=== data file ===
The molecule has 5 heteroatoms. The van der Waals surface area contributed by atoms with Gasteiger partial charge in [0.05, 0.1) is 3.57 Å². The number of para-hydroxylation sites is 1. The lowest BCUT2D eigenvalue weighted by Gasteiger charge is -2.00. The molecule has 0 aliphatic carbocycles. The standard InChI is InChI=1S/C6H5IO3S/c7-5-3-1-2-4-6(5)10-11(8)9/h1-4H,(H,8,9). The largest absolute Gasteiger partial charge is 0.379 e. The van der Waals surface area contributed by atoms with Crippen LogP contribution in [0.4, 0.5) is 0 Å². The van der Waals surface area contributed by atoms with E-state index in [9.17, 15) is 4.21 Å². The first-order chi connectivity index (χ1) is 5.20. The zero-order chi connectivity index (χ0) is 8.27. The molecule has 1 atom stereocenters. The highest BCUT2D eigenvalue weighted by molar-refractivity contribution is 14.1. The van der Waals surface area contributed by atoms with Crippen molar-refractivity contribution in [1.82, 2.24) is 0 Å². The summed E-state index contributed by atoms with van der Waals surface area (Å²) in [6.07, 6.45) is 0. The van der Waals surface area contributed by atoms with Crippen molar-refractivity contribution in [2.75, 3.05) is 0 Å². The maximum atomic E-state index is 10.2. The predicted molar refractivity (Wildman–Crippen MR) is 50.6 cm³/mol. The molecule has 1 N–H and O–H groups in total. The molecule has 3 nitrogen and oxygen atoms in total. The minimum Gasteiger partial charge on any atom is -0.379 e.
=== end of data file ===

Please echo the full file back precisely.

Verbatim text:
The molecule has 5 heteroatoms. The van der Waals surface area contributed by atoms with Gasteiger partial charge in [0.05, 0.1) is 3.57 Å². The number of para-hydroxylation sites is 1. The lowest BCUT2D eigenvalue weighted by Gasteiger charge is -2.00. The molecule has 0 aliphatic carbocycles. The standard InChI is InChI=1S/C6H5IO3S/c7-5-3-1-2-4-6(5)10-11(8)9/h1-4H,(H,8,9). The largest absolute Gasteiger partial charge is 0.379 e. The van der Waals surface area contributed by atoms with Crippen LogP contribution in [0.4, 0.5) is 0 Å². The van der Waals surface area contributed by atoms with E-state index in [9.17, 15) is 4.21 Å². The first-order chi connectivity index (χ1) is 5.20. The zero-order chi connectivity index (χ0) is 8.27. The molecule has 1 atom stereocenters. The highest BCUT2D eigenvalue weighted by molar-refractivity contribution is 14.1. The van der Waals surface area contributed by atoms with Crippen molar-refractivity contribution in [1.82, 2.24) is 0 Å². The summed E-state index contributed by atoms with van der Waals surface area (Å²) in [6.07, 6.45) is 0. The van der Waals surface area contributed by atoms with Crippen molar-refractivity contribution in [2.75, 3.05) is 0 Å². The maximum atomic E-state index is 10.2. The predicted molar refractivity (Wildman–Crippen MR) is 50.6 cm³/mol. The molecule has 1 N–H and O–H groups in total. The molecule has 3 nitrogen and oxygen atoms in total. The minimum Gasteiger partial charge on any atom is -0.379 e.